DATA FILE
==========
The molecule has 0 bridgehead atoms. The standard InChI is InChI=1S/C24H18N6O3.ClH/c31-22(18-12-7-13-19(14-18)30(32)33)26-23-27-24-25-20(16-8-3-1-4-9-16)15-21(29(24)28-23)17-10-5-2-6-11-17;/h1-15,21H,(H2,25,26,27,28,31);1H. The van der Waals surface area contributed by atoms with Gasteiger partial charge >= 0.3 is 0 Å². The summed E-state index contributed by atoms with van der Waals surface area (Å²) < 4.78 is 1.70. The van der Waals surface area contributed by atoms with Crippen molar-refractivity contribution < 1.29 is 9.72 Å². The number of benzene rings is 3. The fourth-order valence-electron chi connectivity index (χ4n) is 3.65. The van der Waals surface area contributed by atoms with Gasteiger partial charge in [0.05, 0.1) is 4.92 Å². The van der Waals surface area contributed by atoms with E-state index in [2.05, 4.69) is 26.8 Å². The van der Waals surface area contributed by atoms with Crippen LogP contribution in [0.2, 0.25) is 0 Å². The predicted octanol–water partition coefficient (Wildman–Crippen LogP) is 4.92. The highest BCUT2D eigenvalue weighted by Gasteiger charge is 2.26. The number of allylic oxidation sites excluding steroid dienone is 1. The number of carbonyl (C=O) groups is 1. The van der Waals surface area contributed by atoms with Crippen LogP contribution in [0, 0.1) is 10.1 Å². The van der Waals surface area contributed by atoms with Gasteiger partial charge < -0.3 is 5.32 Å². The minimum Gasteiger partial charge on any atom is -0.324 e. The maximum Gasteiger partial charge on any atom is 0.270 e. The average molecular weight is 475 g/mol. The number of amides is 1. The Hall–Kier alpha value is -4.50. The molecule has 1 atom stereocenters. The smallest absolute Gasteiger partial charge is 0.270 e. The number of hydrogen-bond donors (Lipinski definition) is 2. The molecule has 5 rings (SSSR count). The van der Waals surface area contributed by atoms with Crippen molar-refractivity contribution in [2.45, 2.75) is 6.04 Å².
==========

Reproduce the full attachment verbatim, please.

The molecule has 0 bridgehead atoms. The standard InChI is InChI=1S/C24H18N6O3.ClH/c31-22(18-12-7-13-19(14-18)30(32)33)26-23-27-24-25-20(16-8-3-1-4-9-16)15-21(29(24)28-23)17-10-5-2-6-11-17;/h1-15,21H,(H2,25,26,27,28,31);1H. The van der Waals surface area contributed by atoms with Gasteiger partial charge >= 0.3 is 0 Å². The summed E-state index contributed by atoms with van der Waals surface area (Å²) < 4.78 is 1.70. The van der Waals surface area contributed by atoms with Crippen molar-refractivity contribution < 1.29 is 9.72 Å². The number of benzene rings is 3. The fourth-order valence-electron chi connectivity index (χ4n) is 3.65. The van der Waals surface area contributed by atoms with Gasteiger partial charge in [0.05, 0.1) is 4.92 Å². The van der Waals surface area contributed by atoms with E-state index in [2.05, 4.69) is 26.8 Å². The van der Waals surface area contributed by atoms with Crippen LogP contribution in [0.2, 0.25) is 0 Å². The predicted octanol–water partition coefficient (Wildman–Crippen LogP) is 4.92. The highest BCUT2D eigenvalue weighted by Gasteiger charge is 2.26. The number of allylic oxidation sites excluding steroid dienone is 1. The number of carbonyl (C=O) groups is 1. The van der Waals surface area contributed by atoms with Crippen LogP contribution in [0, 0.1) is 10.1 Å². The van der Waals surface area contributed by atoms with Gasteiger partial charge < -0.3 is 5.32 Å². The minimum Gasteiger partial charge on any atom is -0.324 e. The maximum Gasteiger partial charge on any atom is 0.270 e. The average molecular weight is 475 g/mol. The number of amides is 1. The Hall–Kier alpha value is -4.50. The molecule has 1 atom stereocenters. The smallest absolute Gasteiger partial charge is 0.270 e. The number of hydrogen-bond donors (Lipinski definition) is 2. The molecule has 5 rings (SSSR count). The van der Waals surface area contributed by atoms with Crippen molar-refractivity contribution in [2.45, 2.75) is 6.04 Å².